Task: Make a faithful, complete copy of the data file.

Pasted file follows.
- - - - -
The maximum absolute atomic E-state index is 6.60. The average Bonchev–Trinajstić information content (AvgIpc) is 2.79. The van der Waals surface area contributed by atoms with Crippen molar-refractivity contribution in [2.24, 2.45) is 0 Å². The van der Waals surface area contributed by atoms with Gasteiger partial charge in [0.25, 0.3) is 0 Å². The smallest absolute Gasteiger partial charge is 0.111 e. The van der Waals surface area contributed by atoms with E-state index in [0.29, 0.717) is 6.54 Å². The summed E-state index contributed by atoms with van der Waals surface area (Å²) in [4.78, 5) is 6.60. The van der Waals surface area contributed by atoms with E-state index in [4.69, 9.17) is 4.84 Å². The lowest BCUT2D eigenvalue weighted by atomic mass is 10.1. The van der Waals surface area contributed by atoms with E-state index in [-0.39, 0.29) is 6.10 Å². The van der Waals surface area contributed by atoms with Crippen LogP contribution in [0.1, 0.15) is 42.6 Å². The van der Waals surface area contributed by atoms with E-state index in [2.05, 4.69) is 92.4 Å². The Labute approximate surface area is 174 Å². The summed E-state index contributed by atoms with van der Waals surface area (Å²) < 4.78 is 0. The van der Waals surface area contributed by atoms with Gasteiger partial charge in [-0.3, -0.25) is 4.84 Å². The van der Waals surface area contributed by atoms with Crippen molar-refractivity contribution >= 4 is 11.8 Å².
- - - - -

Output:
The maximum absolute atomic E-state index is 6.60. The average Bonchev–Trinajstić information content (AvgIpc) is 2.79. The van der Waals surface area contributed by atoms with Crippen molar-refractivity contribution in [2.24, 2.45) is 0 Å². The van der Waals surface area contributed by atoms with Gasteiger partial charge in [0.25, 0.3) is 0 Å². The smallest absolute Gasteiger partial charge is 0.111 e. The van der Waals surface area contributed by atoms with E-state index in [0.29, 0.717) is 6.54 Å². The summed E-state index contributed by atoms with van der Waals surface area (Å²) in [4.78, 5) is 6.60. The van der Waals surface area contributed by atoms with E-state index in [4.69, 9.17) is 4.84 Å². The lowest BCUT2D eigenvalue weighted by atomic mass is 10.1. The van der Waals surface area contributed by atoms with E-state index in [-0.39, 0.29) is 6.10 Å². The van der Waals surface area contributed by atoms with Crippen LogP contribution in [0.1, 0.15) is 42.6 Å². The van der Waals surface area contributed by atoms with E-state index in [2.05, 4.69) is 92.4 Å². The Labute approximate surface area is 174 Å². The summed E-state index contributed by atoms with van der Waals surface area (Å²) < 4.78 is 0. The van der Waals surface area contributed by atoms with Gasteiger partial charge in [-0.3, -0.25) is 4.84 Å². The van der Waals surface area contributed by atoms with Crippen molar-refractivity contribution >= 4 is 11.8 Å².